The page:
Bermuda: After Pati Comes Pipa. Are We Ready?

Last Updated: 14 October 2016
Article by Kai Musson

 A Bill entitled Personal Information Protection Act 2016 ("PIPA") was recently passed by the House of Assembly and the Senate and awaits Royal Assent for formal enactment. The PIPA specifically seeks to regulate the use of personal information by organisations in a manner which recognises both the need to protect the rights of individuals in relation to their personal information and the need for organisations to use personal information for legitimate purposes. The PIPA defines an organisation as 'any individual, entity or public authority that uses public information'.

The Government of Bermuda has expressed that PIPA will not be implemented for two years in order to allow for a fundamental cultural and legal shift with respect to the treatment of personal information in Bermuda. This decision to delay the implementation of PIPA for two years is unsurprising particularly in light of the newfound obligations that PIPA shall ultimately impose upon every organisation in Bermuda. For example, PIPA mandates that every organisation shall adopt suitable measures and policies to give effect to its obligations and to the rights of individuals as set out in the PIPA and such measures and policies shall be designed to take into account the nature, scope, context and purposes of the use of personal information and the risk to individuals by the use of personal information. Examples of information protected by PIPA include any information about an identified or identifiable individual ("Personal Information") and any Personal Information relating to an individual's place of origin, race, colour, national or ethnic origin, sex, sexual orientation, sexual life, marital status, physical or mental disability, physical or mental health, family status, religious beliefs, political opinions, trade union membership, biometric information or genetic information ("Sensitive Personal Information").

Upon the enactment of PIPA, a privacy commissioner shall be appointed by the Governor and will issue guidance and advice to assist organisations in their readiness for PIPA's implementation. Examples of measures that organisations will have to adopt include the appointment of a privacy officer, the issuance of a privacy notice and the implementation of appropriate security safeguards to protect personal information. It is important to note that failure to comply with PIPA may result in offences and penalties for organisations and individuals in addition to an entitlement to compensation for any individual who suffers financial loss or emotional distress, arising from their personal data being mishandled. The former provides that a person who commits a statutory offence is liable on summary conviction, in the case of an individual, to a fine not exceeding $25,000 or to imprisonment not exceeding two years or to both and on conviction on indictment, in the case of a person other than an individual, to a fine not exceeding $250,000. The latter provides that an amount of compensation for any individual who suffers financial loss or emotional distress shall be determined by the court. In light of the inevitable change in the status quo that the enactment of PIPA will involve, organisations and businesses should prudently prepare themselves to ensure that they are operating in compliance with PIPA.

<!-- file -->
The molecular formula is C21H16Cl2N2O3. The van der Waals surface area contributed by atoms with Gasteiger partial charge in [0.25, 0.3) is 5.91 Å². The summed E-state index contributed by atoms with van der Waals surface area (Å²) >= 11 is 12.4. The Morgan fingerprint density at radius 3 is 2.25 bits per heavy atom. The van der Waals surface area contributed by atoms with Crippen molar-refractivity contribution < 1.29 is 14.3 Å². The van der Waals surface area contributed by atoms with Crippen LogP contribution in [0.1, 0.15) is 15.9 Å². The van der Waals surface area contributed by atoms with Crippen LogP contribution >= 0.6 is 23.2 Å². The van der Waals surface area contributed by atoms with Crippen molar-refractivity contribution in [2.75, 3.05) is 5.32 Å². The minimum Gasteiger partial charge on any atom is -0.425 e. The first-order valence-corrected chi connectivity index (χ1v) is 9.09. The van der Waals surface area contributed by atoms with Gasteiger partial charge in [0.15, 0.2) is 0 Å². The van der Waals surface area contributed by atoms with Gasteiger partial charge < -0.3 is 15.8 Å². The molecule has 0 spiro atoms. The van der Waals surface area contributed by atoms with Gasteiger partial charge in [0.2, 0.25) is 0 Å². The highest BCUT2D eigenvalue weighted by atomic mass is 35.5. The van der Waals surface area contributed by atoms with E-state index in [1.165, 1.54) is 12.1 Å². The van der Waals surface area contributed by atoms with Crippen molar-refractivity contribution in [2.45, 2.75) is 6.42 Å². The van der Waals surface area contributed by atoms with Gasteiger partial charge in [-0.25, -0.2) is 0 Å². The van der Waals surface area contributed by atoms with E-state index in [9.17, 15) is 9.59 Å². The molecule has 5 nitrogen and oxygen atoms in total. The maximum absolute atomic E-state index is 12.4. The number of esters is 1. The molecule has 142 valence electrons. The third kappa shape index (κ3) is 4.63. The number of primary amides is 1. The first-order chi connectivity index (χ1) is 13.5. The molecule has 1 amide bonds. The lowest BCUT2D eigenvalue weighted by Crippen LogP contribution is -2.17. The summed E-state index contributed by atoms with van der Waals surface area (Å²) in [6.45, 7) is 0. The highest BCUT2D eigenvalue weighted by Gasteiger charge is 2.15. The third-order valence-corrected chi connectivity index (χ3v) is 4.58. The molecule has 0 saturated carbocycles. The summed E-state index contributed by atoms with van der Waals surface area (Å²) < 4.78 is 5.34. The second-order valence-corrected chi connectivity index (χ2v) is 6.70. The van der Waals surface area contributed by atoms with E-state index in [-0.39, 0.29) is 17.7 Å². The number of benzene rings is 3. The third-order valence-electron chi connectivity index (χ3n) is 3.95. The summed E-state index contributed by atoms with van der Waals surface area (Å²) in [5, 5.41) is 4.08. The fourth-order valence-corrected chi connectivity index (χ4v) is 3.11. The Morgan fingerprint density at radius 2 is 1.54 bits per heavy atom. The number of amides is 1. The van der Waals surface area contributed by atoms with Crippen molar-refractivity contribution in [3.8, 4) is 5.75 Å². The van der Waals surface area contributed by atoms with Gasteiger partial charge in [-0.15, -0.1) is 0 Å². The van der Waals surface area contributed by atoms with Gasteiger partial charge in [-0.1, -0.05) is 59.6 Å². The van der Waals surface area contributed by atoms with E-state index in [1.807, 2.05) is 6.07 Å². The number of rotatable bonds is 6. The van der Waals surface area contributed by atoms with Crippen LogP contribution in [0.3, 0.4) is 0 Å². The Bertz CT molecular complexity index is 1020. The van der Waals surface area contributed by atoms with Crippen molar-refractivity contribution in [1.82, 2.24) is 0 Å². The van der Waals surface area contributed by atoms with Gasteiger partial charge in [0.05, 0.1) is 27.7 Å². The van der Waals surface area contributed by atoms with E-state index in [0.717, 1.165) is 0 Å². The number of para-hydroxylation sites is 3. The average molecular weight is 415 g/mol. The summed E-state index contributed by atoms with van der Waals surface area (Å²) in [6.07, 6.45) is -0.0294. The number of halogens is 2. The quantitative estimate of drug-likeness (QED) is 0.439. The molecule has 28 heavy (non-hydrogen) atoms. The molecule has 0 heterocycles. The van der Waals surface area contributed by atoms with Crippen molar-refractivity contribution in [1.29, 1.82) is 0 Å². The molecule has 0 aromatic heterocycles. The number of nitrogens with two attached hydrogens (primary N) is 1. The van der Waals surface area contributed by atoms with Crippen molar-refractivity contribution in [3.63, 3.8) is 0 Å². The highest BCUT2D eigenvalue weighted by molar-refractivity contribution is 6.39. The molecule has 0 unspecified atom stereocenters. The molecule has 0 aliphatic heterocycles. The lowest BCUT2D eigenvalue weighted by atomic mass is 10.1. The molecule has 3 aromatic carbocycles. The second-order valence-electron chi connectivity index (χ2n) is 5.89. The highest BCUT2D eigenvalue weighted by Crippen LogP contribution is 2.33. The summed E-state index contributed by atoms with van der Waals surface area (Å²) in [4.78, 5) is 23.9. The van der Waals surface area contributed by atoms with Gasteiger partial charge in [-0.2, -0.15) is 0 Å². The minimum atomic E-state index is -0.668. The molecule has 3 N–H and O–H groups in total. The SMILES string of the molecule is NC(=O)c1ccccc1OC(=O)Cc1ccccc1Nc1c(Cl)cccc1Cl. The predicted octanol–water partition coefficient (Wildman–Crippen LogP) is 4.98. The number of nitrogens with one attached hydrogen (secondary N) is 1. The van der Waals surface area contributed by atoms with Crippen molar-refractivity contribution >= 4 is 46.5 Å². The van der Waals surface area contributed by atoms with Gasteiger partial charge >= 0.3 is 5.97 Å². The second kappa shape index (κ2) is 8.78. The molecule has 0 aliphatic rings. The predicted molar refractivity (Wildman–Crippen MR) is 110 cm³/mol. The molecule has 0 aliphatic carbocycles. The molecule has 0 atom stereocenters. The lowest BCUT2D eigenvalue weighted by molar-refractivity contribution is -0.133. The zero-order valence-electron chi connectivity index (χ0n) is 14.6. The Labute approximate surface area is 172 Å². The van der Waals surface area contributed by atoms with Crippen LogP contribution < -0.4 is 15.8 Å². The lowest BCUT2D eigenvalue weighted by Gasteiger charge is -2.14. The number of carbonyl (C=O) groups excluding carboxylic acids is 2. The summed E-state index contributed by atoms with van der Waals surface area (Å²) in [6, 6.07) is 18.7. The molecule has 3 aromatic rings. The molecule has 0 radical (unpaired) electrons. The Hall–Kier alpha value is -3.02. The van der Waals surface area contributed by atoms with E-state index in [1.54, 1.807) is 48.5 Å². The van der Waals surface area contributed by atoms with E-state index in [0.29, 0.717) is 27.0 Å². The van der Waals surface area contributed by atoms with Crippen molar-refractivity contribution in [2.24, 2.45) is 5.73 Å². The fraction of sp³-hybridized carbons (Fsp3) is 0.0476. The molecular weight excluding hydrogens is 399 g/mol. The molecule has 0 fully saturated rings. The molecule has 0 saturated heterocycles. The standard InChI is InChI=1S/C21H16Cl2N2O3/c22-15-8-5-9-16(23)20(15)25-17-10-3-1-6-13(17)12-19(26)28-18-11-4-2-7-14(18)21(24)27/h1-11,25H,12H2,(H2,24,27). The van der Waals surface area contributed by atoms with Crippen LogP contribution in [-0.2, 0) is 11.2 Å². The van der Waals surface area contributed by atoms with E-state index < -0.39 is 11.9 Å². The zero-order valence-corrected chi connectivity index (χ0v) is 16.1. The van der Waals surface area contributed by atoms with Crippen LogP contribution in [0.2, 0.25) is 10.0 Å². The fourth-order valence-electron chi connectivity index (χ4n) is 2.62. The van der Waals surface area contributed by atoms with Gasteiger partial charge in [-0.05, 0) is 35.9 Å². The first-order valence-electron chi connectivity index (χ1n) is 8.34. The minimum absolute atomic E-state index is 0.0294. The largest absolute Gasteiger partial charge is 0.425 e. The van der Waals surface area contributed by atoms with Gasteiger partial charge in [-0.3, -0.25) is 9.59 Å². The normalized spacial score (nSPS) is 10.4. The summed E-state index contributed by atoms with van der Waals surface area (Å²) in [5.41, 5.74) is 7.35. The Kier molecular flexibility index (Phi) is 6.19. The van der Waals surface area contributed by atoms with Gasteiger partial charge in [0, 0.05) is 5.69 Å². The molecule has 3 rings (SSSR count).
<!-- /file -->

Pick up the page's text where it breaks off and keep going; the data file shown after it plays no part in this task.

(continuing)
Prior to its enactment, organisations can (and should) start taking various immediate steps to become compliant with PIPA. For example, organisations will require a commitment from management in order to ensure that a wholesale change in terms of their treatment of personal information is reflective of their newfound obligations. Organisations should also begin considering which individual within an organisation may be best placed to serve as the requisite privacy officer. Additionally, organisations should start to consider educating and training their employees with respect to the implications of PIPA. Organisations can also begin to adopt policies and procedures relating to information governance in order to become compliant with PIPA prior to its enactment. Undoubtedly, organisations will require legal advice or legal assistance in preparation for the implementation of PIPA.

PIPA is a monumental development for information rights in Bermuda and should be welcomed both domestically and internationally. However, the legal implications of this human rights development justify organisations seeking to prevent any failure to comply with PIPA particularly in light of the substantial offences and penalties available under PIPA for individuals and organisations.

With the recent introduction of both the Public Access to Information Act 2010 ("PATI") and PIPA, Bermuda has now revolutionised its information rights legal framework. Public authorities and the public alike are still familiarising themselves with the implications of PATI almost six years after PATI received Royal Assent and over a year after PATI became operative. Consequently, risk averse organisations should 'seize the moment' to heighten their awareness about PIPA particularly with consideration of the new offences and penalties for organisations and individuals that fail to comply with their statutory obligations.

This article first appeared in The Royal Gazette on 11th October 2016.

The content of this article is intended to provide a general guide to the subject matter. Specialist advice should be sought about your specific circumstances.

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